With the rising resistance to apartheid in 1986, activists targeted white-owned companies
that were delivering products to townships. These included bakery and dairy trucks. Many
trucks were set alight, in-transit products looted, and delivery crews brutally assaulted. As
an immediate response, trucks seeking entrance to townships, first sought armed escort
from the nearest police station. With limited vehicles available to police stations, not all
trucks could be provided with this highly sought after service by the police stations.
Companies suffered losses, and local communities were not spared as Spaza and Shop
shelves became bare, businesses lost revenues and residents were not able to purchase
their preferred product brands. Businesses and consumers resorted to buying whatever
alternative product could be stocked on the shelves.
To address the pressing problem of access to consumer products, an allowance was made for black business to transport goods into townships. On the outskirts of townships, a bustling trade emerged where township retailers would transfer goods into whatever vehicles were available, and travel the short distance to their business. Then trading as Monale's Dairy, Ikageng Kgabo Distribution sought logistics contracts with FMCG companies, and in 1986 secured a contract with Clover SA.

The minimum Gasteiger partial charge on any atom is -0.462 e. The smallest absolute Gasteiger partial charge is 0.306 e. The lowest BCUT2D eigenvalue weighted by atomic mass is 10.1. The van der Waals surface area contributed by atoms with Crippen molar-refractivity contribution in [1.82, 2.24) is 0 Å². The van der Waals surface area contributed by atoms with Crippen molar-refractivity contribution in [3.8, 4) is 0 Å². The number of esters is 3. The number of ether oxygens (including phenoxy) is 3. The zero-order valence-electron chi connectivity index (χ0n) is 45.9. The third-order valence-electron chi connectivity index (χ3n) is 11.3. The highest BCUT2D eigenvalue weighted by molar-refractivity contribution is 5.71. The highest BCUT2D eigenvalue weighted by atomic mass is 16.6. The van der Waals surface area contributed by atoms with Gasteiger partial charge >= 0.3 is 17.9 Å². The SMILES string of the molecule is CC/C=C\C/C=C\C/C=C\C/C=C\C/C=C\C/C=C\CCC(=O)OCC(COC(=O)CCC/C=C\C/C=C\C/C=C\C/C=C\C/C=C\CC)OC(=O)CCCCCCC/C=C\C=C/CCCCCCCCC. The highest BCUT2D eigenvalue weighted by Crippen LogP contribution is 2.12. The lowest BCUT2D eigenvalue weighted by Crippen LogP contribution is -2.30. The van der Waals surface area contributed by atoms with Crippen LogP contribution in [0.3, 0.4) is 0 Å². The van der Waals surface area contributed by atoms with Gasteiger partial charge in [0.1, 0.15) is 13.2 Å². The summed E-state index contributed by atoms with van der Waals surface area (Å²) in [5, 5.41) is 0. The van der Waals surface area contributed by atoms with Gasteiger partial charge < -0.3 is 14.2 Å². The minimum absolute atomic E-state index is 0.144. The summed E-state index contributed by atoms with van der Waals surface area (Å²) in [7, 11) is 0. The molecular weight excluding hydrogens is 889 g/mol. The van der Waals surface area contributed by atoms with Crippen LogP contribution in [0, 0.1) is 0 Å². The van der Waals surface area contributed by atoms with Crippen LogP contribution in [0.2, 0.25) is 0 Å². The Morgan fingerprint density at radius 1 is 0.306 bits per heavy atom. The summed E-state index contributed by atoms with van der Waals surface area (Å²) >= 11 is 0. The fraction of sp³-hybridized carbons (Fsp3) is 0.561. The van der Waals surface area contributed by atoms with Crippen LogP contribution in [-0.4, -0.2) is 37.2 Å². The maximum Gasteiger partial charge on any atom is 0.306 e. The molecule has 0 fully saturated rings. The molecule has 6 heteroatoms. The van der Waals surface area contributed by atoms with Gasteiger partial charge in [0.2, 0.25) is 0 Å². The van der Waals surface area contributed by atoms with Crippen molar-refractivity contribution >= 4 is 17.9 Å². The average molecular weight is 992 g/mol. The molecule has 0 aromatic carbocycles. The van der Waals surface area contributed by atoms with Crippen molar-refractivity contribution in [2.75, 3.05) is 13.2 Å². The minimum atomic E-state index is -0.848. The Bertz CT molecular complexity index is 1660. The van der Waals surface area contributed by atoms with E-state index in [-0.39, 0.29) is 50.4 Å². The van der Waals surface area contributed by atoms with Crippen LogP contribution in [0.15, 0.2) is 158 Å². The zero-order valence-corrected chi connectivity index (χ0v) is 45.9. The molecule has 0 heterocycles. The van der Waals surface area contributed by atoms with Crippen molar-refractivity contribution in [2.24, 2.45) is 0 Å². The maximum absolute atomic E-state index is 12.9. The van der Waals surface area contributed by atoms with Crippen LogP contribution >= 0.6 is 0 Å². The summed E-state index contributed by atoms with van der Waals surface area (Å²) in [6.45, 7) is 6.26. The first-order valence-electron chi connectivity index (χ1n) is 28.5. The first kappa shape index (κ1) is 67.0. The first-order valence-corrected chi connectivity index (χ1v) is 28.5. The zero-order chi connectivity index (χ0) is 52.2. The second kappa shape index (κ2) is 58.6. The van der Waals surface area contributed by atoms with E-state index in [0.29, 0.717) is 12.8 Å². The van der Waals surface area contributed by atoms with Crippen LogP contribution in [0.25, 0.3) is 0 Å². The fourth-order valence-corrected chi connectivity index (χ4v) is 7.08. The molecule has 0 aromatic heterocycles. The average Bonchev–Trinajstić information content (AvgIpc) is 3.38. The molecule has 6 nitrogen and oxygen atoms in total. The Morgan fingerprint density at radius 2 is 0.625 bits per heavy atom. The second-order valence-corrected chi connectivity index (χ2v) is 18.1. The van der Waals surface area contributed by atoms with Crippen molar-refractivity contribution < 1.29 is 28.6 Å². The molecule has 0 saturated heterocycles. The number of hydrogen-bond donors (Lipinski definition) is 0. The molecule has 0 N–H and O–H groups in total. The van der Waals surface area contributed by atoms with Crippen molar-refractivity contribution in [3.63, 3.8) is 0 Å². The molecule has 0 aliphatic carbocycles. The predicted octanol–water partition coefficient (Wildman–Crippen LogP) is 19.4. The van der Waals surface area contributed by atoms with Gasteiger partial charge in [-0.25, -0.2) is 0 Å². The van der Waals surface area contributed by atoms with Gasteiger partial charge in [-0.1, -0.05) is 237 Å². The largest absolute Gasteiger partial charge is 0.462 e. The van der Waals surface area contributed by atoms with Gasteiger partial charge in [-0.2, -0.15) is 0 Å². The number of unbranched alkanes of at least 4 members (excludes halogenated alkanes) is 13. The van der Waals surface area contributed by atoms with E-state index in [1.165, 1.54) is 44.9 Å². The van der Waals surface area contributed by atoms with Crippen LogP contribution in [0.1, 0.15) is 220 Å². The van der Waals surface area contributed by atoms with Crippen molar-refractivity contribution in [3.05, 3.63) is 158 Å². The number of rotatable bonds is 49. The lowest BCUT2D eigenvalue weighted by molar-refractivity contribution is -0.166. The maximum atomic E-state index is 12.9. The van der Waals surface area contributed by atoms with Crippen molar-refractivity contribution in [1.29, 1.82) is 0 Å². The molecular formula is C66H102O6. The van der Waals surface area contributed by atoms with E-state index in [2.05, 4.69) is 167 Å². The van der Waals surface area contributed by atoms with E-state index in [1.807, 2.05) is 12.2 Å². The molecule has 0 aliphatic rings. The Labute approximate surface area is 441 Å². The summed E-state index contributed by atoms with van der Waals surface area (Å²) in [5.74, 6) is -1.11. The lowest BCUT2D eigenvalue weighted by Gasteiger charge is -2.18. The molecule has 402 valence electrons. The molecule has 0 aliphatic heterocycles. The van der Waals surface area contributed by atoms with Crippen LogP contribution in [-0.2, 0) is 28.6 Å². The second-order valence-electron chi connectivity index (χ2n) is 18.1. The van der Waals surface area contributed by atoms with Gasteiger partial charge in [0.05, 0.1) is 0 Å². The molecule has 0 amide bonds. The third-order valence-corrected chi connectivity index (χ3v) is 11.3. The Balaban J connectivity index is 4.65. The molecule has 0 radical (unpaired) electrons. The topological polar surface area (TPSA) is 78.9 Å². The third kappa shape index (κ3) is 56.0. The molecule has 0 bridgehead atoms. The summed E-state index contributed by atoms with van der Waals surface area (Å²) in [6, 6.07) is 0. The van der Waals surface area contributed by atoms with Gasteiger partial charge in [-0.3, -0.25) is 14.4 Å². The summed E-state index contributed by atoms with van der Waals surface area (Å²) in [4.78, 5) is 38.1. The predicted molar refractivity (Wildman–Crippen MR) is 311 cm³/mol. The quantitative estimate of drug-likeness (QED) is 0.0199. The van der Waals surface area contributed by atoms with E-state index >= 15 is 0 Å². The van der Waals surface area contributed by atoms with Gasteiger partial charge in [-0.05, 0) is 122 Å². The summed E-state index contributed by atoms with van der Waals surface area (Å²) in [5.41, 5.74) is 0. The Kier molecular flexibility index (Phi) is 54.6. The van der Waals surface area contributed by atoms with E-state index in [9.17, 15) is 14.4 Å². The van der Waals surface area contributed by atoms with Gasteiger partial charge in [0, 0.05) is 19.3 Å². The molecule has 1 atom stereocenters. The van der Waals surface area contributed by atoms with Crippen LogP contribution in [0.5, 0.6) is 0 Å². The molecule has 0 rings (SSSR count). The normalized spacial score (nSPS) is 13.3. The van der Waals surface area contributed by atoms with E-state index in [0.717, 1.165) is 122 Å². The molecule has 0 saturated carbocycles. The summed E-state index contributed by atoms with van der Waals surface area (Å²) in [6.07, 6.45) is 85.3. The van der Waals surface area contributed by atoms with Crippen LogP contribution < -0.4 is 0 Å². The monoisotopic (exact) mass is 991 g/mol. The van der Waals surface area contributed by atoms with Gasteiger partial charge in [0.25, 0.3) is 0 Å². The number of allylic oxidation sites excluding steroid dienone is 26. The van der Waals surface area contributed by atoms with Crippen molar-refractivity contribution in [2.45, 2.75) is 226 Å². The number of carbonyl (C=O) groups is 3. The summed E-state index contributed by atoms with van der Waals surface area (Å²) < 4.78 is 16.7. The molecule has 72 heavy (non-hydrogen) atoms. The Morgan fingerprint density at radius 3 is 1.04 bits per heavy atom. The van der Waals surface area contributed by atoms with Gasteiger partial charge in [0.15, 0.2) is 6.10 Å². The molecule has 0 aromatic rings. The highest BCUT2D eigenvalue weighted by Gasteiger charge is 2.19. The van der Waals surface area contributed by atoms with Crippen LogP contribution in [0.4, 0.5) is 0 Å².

With bold marking on its refrigerated trucks, Ikageng delivered dairy products to various retail outlets throughout Soweto. With a continued highly charged township atmosphere, the delivery trucks faced many risks, and on several occasions the delivery personnel were accosted by activists, and with a criminal element operating under cover, in certain instances product and cash was stolen, and the trucks vandalized. Operations continued and expanded to include on-board armed security and bolted cash safes. Increasing demand from retailers, it became increasingly difficult for the trucks to make several trips between the Clover Mayfair Depo and Soweto. Ikageng set up a dairy distribution centre in Dobsonville Soweto in 1987. From this facility, retailers were able to source product. This was especially convenient to those who bought small quantities that were not economically viable for the trucks to deliver. In this manner several Spaza Shops were supported and developed during this time.
Over the years, although plagued by sporadic criminal incidents, the trading environment in Soweto improved, and soon the targeted FMCG companies were able to resume normal operations in the township. In 1992, Ikageng restructured and focused on its logistics business, delivering Clover products to major retailers such as BP, Engen, Sasol, Shoprite, Pick 'n Pay, Spar, and Food Lovers Market. In keeping with its early tradition, the company also continues to support smaller retailers, and Spaza Shops.